Emma by Kaoru Mori
Format: ebook, also available as paperback
Translated from the original Japanese
From the Emma (Emma #1) Book Description on Goodreads:
“The saga begins...
In Victorian England, a young girl named Emma is rescued from a life of destitution and raised to become a proper British maid. When she meets William, the eldest son of a wealthy family, their love seems destined. But in this world, even matters of the heart are ruled by class distinctions.”
What I Thought
This year, a friend and I are doing the Book Riot’s 2019 Read Harder Challenge together. One of the tasks is to read a work of manga. I’ve read my share of graphic novels, but never manga, so I asked my librarian where I should start. Knowing my deep and abiding love of Jane Austen fan fiction, she suggested I start with the manga version of Jane Austen’s Emma.
So I did. Unfortunately, the Manga Classics edition of Jane Austen’s Emma read as if it were a simplified storyboard of an Emma movie adaptation. The text is reduced to the essential bits of dialogue from the original narrative, while the illustrations are tasked with conveying the meaning of all the remaining text. This is how I learned that while Emma is not my favorite Austen novel, I still know it well enough to deeply miss some of the narrative passages that occurred in the original in between the scraps of dialogue.
After finishing that book, I was discontent. I didn’t feel like I’d gotten an authentic manga experience, since I’d read a book originally written for another format entirely and merely adapted to manga. A quick Internet search taught me that there was another Emma that I should read, one that was written originally as manga by a Japanese author. Even better, it was well reviewed and available as an ebook. So I decided to give it a try.
Yes, I’m also laughing that for my “authentic manga experience” I chose the most British story imaginable–a star crossed love story between a maid and a wealthy gentleman in Victorian England. What can I say? Apparently, I have an instinct for finding that sort of thing.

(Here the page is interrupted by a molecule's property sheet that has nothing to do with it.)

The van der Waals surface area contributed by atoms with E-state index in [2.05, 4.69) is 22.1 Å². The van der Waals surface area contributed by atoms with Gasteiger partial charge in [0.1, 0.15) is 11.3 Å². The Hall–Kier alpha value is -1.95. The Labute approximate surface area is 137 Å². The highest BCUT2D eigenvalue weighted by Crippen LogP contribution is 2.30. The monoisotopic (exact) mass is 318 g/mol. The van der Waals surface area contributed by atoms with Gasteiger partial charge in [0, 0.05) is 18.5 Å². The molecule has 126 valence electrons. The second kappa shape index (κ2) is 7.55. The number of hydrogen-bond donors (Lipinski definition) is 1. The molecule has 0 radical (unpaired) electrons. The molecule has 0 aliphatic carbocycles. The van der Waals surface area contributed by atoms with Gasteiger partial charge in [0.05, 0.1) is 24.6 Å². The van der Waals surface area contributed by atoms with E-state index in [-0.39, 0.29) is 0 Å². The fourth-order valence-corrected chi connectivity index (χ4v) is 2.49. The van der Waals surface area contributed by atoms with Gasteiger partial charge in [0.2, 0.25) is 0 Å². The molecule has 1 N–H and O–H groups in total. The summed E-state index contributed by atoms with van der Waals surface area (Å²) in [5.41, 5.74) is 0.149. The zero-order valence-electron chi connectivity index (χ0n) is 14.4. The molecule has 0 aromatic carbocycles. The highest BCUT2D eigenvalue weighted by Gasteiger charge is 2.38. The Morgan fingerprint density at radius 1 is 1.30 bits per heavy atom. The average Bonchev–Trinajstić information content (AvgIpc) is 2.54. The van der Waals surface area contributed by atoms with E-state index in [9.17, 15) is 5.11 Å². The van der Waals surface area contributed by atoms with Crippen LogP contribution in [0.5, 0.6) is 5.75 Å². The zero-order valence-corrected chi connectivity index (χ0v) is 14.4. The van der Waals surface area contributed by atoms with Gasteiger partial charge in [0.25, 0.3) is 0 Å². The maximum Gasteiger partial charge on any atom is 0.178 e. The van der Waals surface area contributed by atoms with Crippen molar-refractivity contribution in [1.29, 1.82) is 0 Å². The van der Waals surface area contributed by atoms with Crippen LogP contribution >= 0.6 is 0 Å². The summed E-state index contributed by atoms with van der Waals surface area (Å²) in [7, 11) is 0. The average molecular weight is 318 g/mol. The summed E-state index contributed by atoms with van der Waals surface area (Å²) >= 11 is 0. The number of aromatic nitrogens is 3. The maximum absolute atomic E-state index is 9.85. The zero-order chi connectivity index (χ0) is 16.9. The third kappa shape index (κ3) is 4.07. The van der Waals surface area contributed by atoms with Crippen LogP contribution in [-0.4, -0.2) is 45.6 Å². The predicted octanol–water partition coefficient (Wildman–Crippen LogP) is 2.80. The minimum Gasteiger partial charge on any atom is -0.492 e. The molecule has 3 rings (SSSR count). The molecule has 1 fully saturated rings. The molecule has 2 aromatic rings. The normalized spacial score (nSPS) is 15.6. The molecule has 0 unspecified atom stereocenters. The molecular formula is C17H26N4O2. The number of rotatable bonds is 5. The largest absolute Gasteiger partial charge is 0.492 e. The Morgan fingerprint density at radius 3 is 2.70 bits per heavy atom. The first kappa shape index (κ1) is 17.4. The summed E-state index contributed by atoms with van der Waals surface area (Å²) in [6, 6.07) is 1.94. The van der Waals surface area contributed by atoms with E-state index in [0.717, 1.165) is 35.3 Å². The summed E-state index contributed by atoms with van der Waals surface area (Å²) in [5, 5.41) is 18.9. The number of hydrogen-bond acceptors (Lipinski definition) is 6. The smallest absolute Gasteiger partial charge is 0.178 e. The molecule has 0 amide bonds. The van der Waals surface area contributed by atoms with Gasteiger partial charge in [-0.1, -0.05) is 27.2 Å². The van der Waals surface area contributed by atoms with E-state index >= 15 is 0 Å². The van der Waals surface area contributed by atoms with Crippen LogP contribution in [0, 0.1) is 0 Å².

Kaoru Mori’s Emma is beautifully drawn and deeply compelling. I gobbled up Volumes 1-5 that first afternoon, and spent the next day reading until the main arc was complete at the end of Volume 7.
Mori uses the last three volumes of her series to tell short stories about characters other than Emma and William. I was curious to see how some of the aftershocks played out so I downloaded Volume 8.
While I enjoyed learning more about the secondary characters, the disconnected nature of those stories wasn’t quite what I was looking for. For me, William and Emma’s love story is the essential narrative piece tying all of these people together, and getting a glimpse of the secondary characters’ lives when William and/or Emma weren’t around was interesting, but not exactly what I was looking for.
Don’t get me wrong — Those short stories are also beautifully drawn, emotionally gripping, and packed with fascinating period detail, but what I really wanted was to read more about William and Emma and how they dealt with all of the scorn and half-hearted support they would inevitably receive from those secondary characters as they made their way through the world as a couple in the exceptionally class conscious Victorian society. When I realized that Volumes 9 and 10 also contained short stories about secondary characters in which William and Emma mostly didn’t appear (with the exception of one story that deals with William and Emma’s wedding), I decided to stop reading.
Who Would Enjoy This Series
- Adult readers who like romances set in the Victorian era with class conflicts and who are either curious about or enjoy reading manga and/or graphic novels.